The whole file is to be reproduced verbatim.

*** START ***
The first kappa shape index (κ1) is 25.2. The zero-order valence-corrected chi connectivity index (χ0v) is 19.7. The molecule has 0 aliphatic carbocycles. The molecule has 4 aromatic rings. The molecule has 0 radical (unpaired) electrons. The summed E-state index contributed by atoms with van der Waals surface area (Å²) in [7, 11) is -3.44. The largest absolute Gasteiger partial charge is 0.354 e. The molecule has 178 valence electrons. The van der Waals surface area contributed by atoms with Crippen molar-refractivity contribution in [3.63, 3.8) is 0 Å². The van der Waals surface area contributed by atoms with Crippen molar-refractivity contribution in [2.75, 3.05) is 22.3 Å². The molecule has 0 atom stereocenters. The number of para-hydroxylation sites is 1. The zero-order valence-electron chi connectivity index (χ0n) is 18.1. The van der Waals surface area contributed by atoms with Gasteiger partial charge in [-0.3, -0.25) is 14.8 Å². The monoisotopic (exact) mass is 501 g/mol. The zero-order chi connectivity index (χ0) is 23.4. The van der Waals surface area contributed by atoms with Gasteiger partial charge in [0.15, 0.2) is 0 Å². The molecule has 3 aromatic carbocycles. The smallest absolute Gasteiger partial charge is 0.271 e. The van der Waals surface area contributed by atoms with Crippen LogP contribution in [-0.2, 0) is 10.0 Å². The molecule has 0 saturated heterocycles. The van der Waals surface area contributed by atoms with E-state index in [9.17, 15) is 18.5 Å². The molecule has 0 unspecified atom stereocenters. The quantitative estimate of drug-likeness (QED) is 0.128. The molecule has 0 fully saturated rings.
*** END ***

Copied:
The first kappa shape index (κ1) is 25.2. The zero-order valence-corrected chi connectivity index (χ0v) is 19.7. The molecule has 0 aliphatic carbocycles. The molecule has 4 aromatic rings. The molecule has 0 radical (unpaired) electrons. The summed E-state index contributed by atoms with van der Waals surface area (Å²) in [7, 11) is -3.44. The largest absolute Gasteiger partial charge is 0.354 e. The molecule has 178 valence electrons. The van der Waals surface area contributed by atoms with Crippen molar-refractivity contribution in [3.63, 3.8) is 0 Å². The van der Waals surface area contributed by atoms with Crippen molar-refractivity contribution in [2.75, 3.05) is 22.3 Å². The molecule has 0 atom stereocenters. The number of para-hydroxylation sites is 1. The zero-order valence-electron chi connectivity index (χ0n) is 18.1. The van der Waals surface area contributed by atoms with Gasteiger partial charge in [-0.3, -0.25) is 14.8 Å². The monoisotopic (exact) mass is 501 g/mol. The zero-order chi connectivity index (χ0) is 23.4. The van der Waals surface area contributed by atoms with Gasteiger partial charge in [0.15, 0.2) is 0 Å². The molecule has 3 aromatic carbocycles. The smallest absolute Gasteiger partial charge is 0.271 e. The van der Waals surface area contributed by atoms with Crippen LogP contribution in [-0.2, 0) is 10.0 Å². The molecule has 0 saturated heterocycles. The van der Waals surface area contributed by atoms with E-state index in [9.17, 15) is 18.5 Å². The molecule has 0 unspecified atom stereocenters. The quantitative estimate of drug-likeness (QED) is 0.128. The molecule has 0 fully saturated rings.